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3 Lessons Learned From Hawks Loss To Ducks

Wednesday night's clash was great theater, but what did we learn from it?

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    NEWSLETTERS

    After the Chicago Blackhawks’ 4-2 loss at the hands of the Anaheim Ducks on Wednesday night, the Hawks are left to reflect and asset the damage. They are now only three points ahead of the Ducks for first place in the West, but besides that, what else can we take away from this contest?

    Hockey Karma is a Cruel Mistress

    The first period of this game was a bad one by just about any standard. The Hawks couldn’t complete a single pass, the Ducks were going tape-to-tape on everything, and every Chicago player looked like they were a step slow. Throwing out the dynamite short-handed goal by Jonathan Toews, it was a period of total domination by the Ducks.

    The second period and the first half of the third period were where the Blackhawks really made their mark. They started playing more solid defense, prevented the Ducks from getting into any type of rhythm, and in general looked great in taking a 2-1 lead.

    The end of the third period was when it all came back to bite them, however. The fact of the matter is when you’re playing a team that hasn’t lost at home in two months, you absolutely have to play a full 60 minutes in order to expect victory. Instead, Chicago took the first period off and figured that putting out about 30 minutes of hard-nosed effort would be good enough. It wasn’t, and the karma of the game took a big bite out of the team in the process.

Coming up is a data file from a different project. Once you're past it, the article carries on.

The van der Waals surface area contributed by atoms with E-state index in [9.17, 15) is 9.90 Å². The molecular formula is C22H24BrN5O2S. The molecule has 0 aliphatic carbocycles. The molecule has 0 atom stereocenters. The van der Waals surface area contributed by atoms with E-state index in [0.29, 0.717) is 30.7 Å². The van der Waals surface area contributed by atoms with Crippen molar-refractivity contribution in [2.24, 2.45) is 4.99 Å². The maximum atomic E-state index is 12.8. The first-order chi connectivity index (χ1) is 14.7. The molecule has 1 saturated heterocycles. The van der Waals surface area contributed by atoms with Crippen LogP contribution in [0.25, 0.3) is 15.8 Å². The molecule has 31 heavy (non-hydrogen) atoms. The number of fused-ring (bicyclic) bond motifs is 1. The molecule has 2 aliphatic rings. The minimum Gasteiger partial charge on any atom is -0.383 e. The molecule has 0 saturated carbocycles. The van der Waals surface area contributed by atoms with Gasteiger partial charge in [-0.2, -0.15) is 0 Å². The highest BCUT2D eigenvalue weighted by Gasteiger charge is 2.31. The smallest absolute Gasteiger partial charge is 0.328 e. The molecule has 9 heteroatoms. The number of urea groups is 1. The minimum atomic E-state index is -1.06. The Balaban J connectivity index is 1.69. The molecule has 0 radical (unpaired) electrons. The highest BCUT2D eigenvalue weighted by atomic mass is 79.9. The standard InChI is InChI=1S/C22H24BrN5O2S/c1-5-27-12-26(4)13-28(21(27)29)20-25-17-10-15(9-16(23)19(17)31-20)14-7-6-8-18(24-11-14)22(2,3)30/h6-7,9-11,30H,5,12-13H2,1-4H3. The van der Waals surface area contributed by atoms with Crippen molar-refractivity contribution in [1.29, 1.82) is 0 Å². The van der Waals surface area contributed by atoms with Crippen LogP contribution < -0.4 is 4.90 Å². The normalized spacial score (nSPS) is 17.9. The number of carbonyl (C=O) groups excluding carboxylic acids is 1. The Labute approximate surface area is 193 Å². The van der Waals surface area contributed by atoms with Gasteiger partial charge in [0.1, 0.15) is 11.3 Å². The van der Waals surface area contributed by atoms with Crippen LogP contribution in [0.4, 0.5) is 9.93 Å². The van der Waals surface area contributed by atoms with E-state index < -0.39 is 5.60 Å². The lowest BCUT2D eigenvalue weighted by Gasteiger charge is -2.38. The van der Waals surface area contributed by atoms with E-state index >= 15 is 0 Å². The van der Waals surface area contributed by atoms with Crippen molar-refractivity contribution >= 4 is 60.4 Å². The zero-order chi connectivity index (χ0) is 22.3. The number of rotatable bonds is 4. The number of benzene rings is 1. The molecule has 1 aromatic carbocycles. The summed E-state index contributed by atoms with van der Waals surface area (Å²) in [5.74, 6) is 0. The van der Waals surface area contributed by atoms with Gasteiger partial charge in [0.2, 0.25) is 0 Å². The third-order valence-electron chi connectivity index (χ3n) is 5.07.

Dynamite Youngsters Take Center Stage

    While the game on Monday in Colorado was more about the exploits of superstars like Toews and Patrick Kane, Wednesday’s affair was more about the young guys. Yes, Toews scored a gorgeous goal in the first, but several young Blackhawks stood out.

    Nick Leddy, who celebrated his 22nd birthday on Wednesday, was one such player. Not only did he score a gorgeous top-shelf goal from the point to give the Hawks the lead, but he also made several key defensive stops. Eddie Olczyk, had he been calling the game, would’ve slobbered all over himself praising Leddy for keeping his stick on the ice and disrupting passing zones, and he played like a seasoned veteran instead of a third-pairing defenseman still getting his sea legs in the NHL.

    The other youngster that played great was Brandon Saad. Granted, he only picked up a secondary assist in the game (on Leddy’s goal), but he was a dominant player on offense throughout, executing absurd dekes and looking every bit the player that caused head coach Joel Quenneville to put him on the team’s top line.

    Four Days Off Important for This Club

    This loss will sting the Blackhawks. For the first time this season, they were in a prime position to win, and they couldn’t close it out. Their other two losses came in more of a blowout fashion, but this one has the potential to be the first true bit of adversity for this club.

    What they need to do is head back to Chicago to regroup, thinking of the fact they got six out of a possible eight points on this road trip, and take a couple days off to rest up. Starting on Monday against the Los Angeles Kings, they are going to be in sprint mode for a good chunk of the season’s final month, so this is their final respite before that stretch.

    Whether they have the ability to bounce back from a tough defeat on Monday will tell us a lot about where this club is headed this season.